by Damon Martin – MMAWeekly.com
His record is no longer unblemished, but Jon
"Bones" Jones isn’t crying foul, and he’s not upset at the decision
to disqualify him for illegal elbows that helped bring about the end of his
fight against Matt Hamill. Like
pretty much everything Jones does in the cage, he was flawless in his attitude
about the loss following the event.
"Hopefully, my manager can take care of all that stuff.
style="mso-spacerun: yes"> Definitely took a lot of pride in being
undefeated, and so proud of being a martial artist, strive so hard to be the
best that I can be. Everything
happens for a reason."
An undefeated record is definitely something to work for,
but Jones admitted that it also provided a fair amount of pressure and now that
has been lifted. Still, he was a
little confused at referee Steve Mazzagatti’s
decision to not stop the fight earlier.
"I think at 14, 15 unanswered punches, it should be
stopped," Jones commented.
"I said it so many interviews that I respect Hamill a lot for the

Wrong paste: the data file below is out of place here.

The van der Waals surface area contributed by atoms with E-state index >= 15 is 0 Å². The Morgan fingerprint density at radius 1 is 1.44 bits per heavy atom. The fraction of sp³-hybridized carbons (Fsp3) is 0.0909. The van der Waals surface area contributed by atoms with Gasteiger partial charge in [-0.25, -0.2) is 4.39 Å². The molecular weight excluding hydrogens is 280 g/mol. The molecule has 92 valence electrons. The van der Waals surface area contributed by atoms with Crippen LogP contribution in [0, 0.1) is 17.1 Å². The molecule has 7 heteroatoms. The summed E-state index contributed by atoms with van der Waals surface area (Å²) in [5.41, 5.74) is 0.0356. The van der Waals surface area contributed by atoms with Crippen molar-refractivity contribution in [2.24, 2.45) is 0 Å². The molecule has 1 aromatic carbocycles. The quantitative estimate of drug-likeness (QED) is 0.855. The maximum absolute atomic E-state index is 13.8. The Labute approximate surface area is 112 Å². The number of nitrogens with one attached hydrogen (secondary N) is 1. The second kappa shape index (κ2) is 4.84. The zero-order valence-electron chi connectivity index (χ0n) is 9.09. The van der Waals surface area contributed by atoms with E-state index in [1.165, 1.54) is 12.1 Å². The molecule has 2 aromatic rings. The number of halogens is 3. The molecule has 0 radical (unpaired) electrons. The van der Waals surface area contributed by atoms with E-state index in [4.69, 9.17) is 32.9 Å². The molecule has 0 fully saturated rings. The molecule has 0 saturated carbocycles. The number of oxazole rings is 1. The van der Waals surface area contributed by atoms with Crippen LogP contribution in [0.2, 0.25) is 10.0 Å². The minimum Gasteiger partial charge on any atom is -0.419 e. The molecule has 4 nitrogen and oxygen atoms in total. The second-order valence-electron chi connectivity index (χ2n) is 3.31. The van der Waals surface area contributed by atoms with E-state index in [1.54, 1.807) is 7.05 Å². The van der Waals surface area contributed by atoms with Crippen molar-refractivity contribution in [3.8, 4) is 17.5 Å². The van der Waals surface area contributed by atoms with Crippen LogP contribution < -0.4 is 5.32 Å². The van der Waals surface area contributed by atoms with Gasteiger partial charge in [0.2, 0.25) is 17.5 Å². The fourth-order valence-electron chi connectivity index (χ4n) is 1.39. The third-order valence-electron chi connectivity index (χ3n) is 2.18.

inspiration that he is, and it was awkward to just keep hitting him like
that. I was like let’s stop this,
but what are you going to do?
"I hit him so many times, and I just wasn’t understanding
why it wasn’t getting stopped. Is
he waiting for me to gas or something?
I was like what is this? I
looked at him twice, I was like ‘why am I still hitting this guy?’"
Regardless, the fight was allowed to continue and it was
Jones’ "12-to-6" elbow strikes that caused the referee to originally
step in and pause the fight to deduct a point from the Jackson’s team
fighter. When Hamill was obviously
hurt, Mazzagatti called for the fight to be stopped.
Following the stoppage, Nevada State Athletic Commission
Executive Director Keith Kizer stepped in and looked
at the footage and helped make the official call for the fight.
"This was actually the first time instant replay was
used in Nevada, looked at it, obviously a lot of damage was done by legal
blows, but there was also damage done by the illegal elbows, and obviously as
you know if there’s any contributory effect of the illegal blows,
disqualification’s the call," Kizer said.
Kizer also clarified the cries for a no
contest after he explained the only time a no contest would be the ruling is if
the blows that brought about the end of the fight were accidental. style="mso-spacerun: yes"> Because the elbows were intentional,
Jones was disqualified.
Keeping a positive attitude following the bout, at first
Jones was taken back by the call, but he’s looking forward to another shot in
the Octagon and is happy with life in general and that’s what matters most to
"I thought I won. When they said I lost I was like ‘no
this can’t be happening,’ but I lost."